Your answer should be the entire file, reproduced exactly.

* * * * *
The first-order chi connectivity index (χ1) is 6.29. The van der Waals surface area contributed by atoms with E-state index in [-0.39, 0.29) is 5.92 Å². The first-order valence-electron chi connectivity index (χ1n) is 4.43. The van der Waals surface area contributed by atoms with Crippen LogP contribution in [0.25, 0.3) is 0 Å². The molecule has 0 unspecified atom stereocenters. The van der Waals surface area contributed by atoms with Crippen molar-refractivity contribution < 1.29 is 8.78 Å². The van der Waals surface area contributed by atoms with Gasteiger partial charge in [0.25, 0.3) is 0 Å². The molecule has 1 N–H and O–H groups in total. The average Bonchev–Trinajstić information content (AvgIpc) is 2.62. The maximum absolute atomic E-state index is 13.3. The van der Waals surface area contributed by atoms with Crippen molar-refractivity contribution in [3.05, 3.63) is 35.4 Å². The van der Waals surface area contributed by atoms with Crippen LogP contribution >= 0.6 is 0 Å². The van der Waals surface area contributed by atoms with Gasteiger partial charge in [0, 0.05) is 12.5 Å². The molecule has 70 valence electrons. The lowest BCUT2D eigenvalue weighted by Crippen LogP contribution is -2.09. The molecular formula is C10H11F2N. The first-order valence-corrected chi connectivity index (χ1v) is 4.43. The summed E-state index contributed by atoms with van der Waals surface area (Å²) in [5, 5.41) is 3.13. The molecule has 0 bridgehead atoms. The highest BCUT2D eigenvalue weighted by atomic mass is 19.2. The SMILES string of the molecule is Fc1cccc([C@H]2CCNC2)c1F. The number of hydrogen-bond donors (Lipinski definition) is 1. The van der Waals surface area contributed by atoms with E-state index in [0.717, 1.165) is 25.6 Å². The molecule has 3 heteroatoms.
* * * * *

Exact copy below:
The first-order chi connectivity index (χ1) is 6.29. The van der Waals surface area contributed by atoms with E-state index in [-0.39, 0.29) is 5.92 Å². The first-order valence-electron chi connectivity index (χ1n) is 4.43. The van der Waals surface area contributed by atoms with Crippen LogP contribution in [0.25, 0.3) is 0 Å². The molecule has 0 unspecified atom stereocenters. The van der Waals surface area contributed by atoms with Crippen molar-refractivity contribution < 1.29 is 8.78 Å². The van der Waals surface area contributed by atoms with Gasteiger partial charge in [0.25, 0.3) is 0 Å². The molecule has 1 N–H and O–H groups in total. The average Bonchev–Trinajstić information content (AvgIpc) is 2.62. The maximum absolute atomic E-state index is 13.3. The van der Waals surface area contributed by atoms with Crippen molar-refractivity contribution in [3.05, 3.63) is 35.4 Å². The van der Waals surface area contributed by atoms with Crippen LogP contribution >= 0.6 is 0 Å². The van der Waals surface area contributed by atoms with Gasteiger partial charge in [0, 0.05) is 12.5 Å². The molecule has 70 valence electrons. The lowest BCUT2D eigenvalue weighted by Crippen LogP contribution is -2.09. The molecular formula is C10H11F2N. The first-order valence-corrected chi connectivity index (χ1v) is 4.43. The summed E-state index contributed by atoms with van der Waals surface area (Å²) in [5, 5.41) is 3.13. The molecule has 0 bridgehead atoms. The highest BCUT2D eigenvalue weighted by atomic mass is 19.2. The SMILES string of the molecule is Fc1cccc([C@H]2CCNC2)c1F. The number of hydrogen-bond donors (Lipinski definition) is 1. The van der Waals surface area contributed by atoms with E-state index in [0.717, 1.165) is 25.6 Å². The molecule has 3 heteroatoms.